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Interphase problems with TRIzol RNA extraction - And a question about reprecipitating RNA (Apr/12/2006 )

Hi All-

I have just finished searching through just about every TRIzol topic in this forum, and I did not see anyone else having this problem so here is yet another TRIzol question:

I am using a fixed angle rotor centrifuge to separate the phases during TRIzol isolation. My problem is that the interphase clings to the sides of my tubes, leaving a smear of contamination in my aqueous phase - sometimes almost all the way to the top of it! I have just been pulling the aqueous phase being careful not to touch the side of the tube, but is that ok?? Also, by chance I just found that if I let the tubes sit at room temp for about 20 minutes (so this was after I already picked the very top of the aqueous phase and then just left the tubes), the interphase slides down to its place, leaving a clean aqueous phase above. So, I tried pulling more aqueous phase into separate tubes just to see what I get. Does anyone else have this problem? IS it a problem? Should I let the tubes sit until the phases settle into place before pulling the aqueous phase?

And while I have your attention, I have another question. Some of my samples came out quite with an A260/280 of less than 1.65. Ambion's website says to reprecipitate and rewash in 2.5 vol of EtOH or 1 vol of isopropanol, but only if the salt concentrations are adjusted. Does anyone have experience with this? How can I adjust salt concentrations? Do you prefer EtOH or isopropanol?

Thanks a lot!!


Hi there,

exactly the same thing is happening when I use tons of cells to isolate RNA from, in other words, the more cells the more of the white interphase stuff clinging to the wall of the tube. I am trying to get most of the aquous phase by pipeting from the middle of the tube avoiding walls an interphase below. As you cant properly see how deep you can go, I take a fixed volume first, and try a second time afterwards. If I catch precipitate then I just discard it. I took some of the precipitate once, and it showed up again later on when I was drying the pellet of precipitated RNA. The conz. measurement was messed up if I remember clearly with a ratio of something. I guess thats a problem....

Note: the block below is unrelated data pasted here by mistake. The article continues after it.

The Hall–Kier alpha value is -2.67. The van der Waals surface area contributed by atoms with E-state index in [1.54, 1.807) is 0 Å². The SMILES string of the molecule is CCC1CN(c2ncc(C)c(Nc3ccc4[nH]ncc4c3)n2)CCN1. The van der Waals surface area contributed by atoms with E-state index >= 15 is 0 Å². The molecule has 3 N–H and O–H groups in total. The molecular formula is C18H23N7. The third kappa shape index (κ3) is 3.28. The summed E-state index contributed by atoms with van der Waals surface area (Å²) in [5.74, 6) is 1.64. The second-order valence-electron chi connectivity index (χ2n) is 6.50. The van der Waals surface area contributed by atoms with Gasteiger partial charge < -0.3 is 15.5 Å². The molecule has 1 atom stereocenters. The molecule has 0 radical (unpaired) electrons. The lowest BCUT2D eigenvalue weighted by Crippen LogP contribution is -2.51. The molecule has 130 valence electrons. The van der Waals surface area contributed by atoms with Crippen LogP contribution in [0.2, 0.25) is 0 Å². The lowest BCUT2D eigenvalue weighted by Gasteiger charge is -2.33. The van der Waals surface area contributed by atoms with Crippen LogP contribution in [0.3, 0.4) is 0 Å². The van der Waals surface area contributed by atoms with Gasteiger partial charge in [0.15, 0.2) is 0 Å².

Does not help much , I guess,


for your first question.
I think that this is kind of tiny contamination. In that case, i pipett as much as i can of aqueous phase (and in this case i don't mind if LITTLE quantities of phenolic phase comes in my pipett) and add same vol of chloroform.
But i was wondering
do you centrifuge at too high speed? That can drive the pellet to go to the side.
do you homogeneizes enough your sample after addition of chloroform?

for your second question, salt adjustment :
normally, RNA is supposed to be in quite 0mM of salts. In the case of precipitation with ethanol, some salts (generaly NaAcetate pH 5.5) is required. So salt adjustement means that you need to add salts to rna, homogeneizes and add ethanol before spinning. Without salts, RNA pellet with low efficiency (as DNA does in no salts medium).
If you don't want to use salts, use butanol (10x volume of sample is recommended). Butanol doesn't need to add salts for pelleting nucleic acids.


I would agree that you should reduce centrifugation speed to the minimum recommended in the manual. This will help with the distribution of the phase

-John Buckels-

i think it happens also when you wont mix the cells after adding trizol, specially when you have lots of them. add the trizol (at least 1ml for 10cm dish), and pipet A LOT - the solution is very sticky on the begining, but you need to make sure trizol solubilizes everything, so pipet till its clearly homogenous. then let it sit for a while.. also, as fred_33 says, mix well after adding chloroform. then the white stuff should not float in your interfase.


Thanks a lot for all the tips! TRI-king, I had a feeling you would know what was going on. smile.gif

I was centrifuging at 12,000 x g, the highest recommended by the manual. I will definitely reduce it. I don't see a recommended minumum - it just says, "no more than 12,000 x g".

After chloroform addition, I just shake very vigorously for 15 seconds, and then I give each tube an additional shake before setting it down to incubate.

I will also try butanol if I need to reprecipitate the pellets. I'm pretty sure I do a decent job homogenizing the cells, but I will pay more attention to that in the future. Thanks again for the advice!